Proven, Effective, Techniques

Therapeutic approaches can either be used in their pure form or combined with other approaches.


What is EMDR

EMDR is an acronym for ‘Eye Movement Desensitisation and Reprocessing’. EMDR is a powerful psychological treatment method that was developed by an American clinical psychologist, Dr Francine Shapiro, in the 1980s. As a Senior Research Fellow at the Mental Research Institute, she published the first research data to support the benefits of the therapy in 1989.

How does EMDR work

When a person is involved in a distressing event, they may feel overwhelmed and their brain may be unable to process the information like a normal memory. The distressing memory seems to become frozen on a neurological level. When a person recalls the distressing memory, the person can re-experience what they saw, heard, smelt, tasted or felt, and this can be quite intense. Sometimes the memories are so distressing, the person tries to avoid thinking about the distressing event to avoid experiencing the distressing feelings.

Some find that the distressing memories come to mind when something reminds them of the distressing event, or sometimes the memories just seem to just pop into mind. The alternating left-right stimulation of the brain with eye movements, sounds or taps during EMDR, seems to stimulate the frozen or blocked information processing system.

In the process the distressing memories seem to lose their intensity, so that the memories are less distressing and seem more like ‘ordinary’ memories. The effect is believed to be similar to that which occurs naturally during REM sleep (Rapid Eye Movement) when your eyes rapidly move from side to side. EMDR helps reduce the distress of all the different kinds of memories, whether it was what you saw, heard, smelt, tasted, felt or thought.

EMDR is not simply the use of eye movements. Rather it is a comprehensive therapeutic approach with principles, protocols and procedures with the goal of reducing distress in the shortest period of time.

CBT – Cognitive Behavioural Therapy

What is CBT

Cognitive behavioural therapy (CBT) is a talking therapy that can help you manage your problems by changing the way you think and behave. It is most commonly used to treat anxiety and depression, but can be useful for other mental and physical health problems. CBT is based on the concept that your thoughts, feelings, physical sensations and actions are interconnected, and that negative thoughts and feelings can trap you in a vicious cycle.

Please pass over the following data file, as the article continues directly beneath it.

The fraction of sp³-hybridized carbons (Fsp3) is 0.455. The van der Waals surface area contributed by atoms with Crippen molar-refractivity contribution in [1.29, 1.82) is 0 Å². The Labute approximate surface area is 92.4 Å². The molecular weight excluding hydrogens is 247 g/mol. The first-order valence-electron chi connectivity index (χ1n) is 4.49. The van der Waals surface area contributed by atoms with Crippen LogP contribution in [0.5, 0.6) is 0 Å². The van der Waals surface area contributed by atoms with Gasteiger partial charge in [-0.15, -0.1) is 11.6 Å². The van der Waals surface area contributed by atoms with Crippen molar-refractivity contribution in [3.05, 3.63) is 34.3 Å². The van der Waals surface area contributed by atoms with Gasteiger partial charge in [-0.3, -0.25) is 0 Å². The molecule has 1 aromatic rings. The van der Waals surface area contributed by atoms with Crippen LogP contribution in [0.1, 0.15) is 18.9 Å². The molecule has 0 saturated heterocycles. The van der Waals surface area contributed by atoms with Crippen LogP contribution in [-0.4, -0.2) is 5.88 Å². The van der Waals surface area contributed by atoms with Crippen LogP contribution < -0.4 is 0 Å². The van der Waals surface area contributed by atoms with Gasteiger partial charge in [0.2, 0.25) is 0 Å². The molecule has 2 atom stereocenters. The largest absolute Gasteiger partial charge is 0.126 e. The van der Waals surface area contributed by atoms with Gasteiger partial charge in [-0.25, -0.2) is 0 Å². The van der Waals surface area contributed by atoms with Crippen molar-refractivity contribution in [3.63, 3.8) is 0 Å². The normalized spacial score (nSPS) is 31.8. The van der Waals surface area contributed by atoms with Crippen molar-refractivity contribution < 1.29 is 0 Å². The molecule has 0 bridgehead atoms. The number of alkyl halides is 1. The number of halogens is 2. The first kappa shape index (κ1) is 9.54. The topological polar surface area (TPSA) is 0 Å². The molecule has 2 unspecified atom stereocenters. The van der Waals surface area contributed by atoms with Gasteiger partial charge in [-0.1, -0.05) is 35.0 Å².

CBT aims to help you deal with overwhelming problems in a more positive way by breaking them down into smaller parts. You’re shown how to change these negative patterns to improve the way you feel.

Unlike some other talking treatments, CBT deals with your current problems, rather than focusing on issues from your past. It looks for practical ways to improve your state of mind on a daily basis.

Supportive Counselling

Supportive counselling is more of a person-centred approach. Sometimes people don’t know why they are seeking support but benefit from have the time and space to talk through their difficulties. Supportive counselling is a respectful, caring and accepting approach where you can feel listened to and make sense out of  thoughts, feelings or events that may have occurred.

Emotional Resilience Coaching

Emotional resilience coaching helps people to engage with their own feelings and create a greater emotional awareness. A higher emotional resilience would allow people to adapt more effectively to everyday stresses and to manage challenging situations without it having a detrimental impact on mental and physical health.

Mental Health Assessment

Mental health assessment can help to identify potentially diagnosable mental illness by using clinically recognised assessment tools. Appropriate advise and signposting can then be provided as to how best to manage symptoms.

Whatever your needs

We’re here to help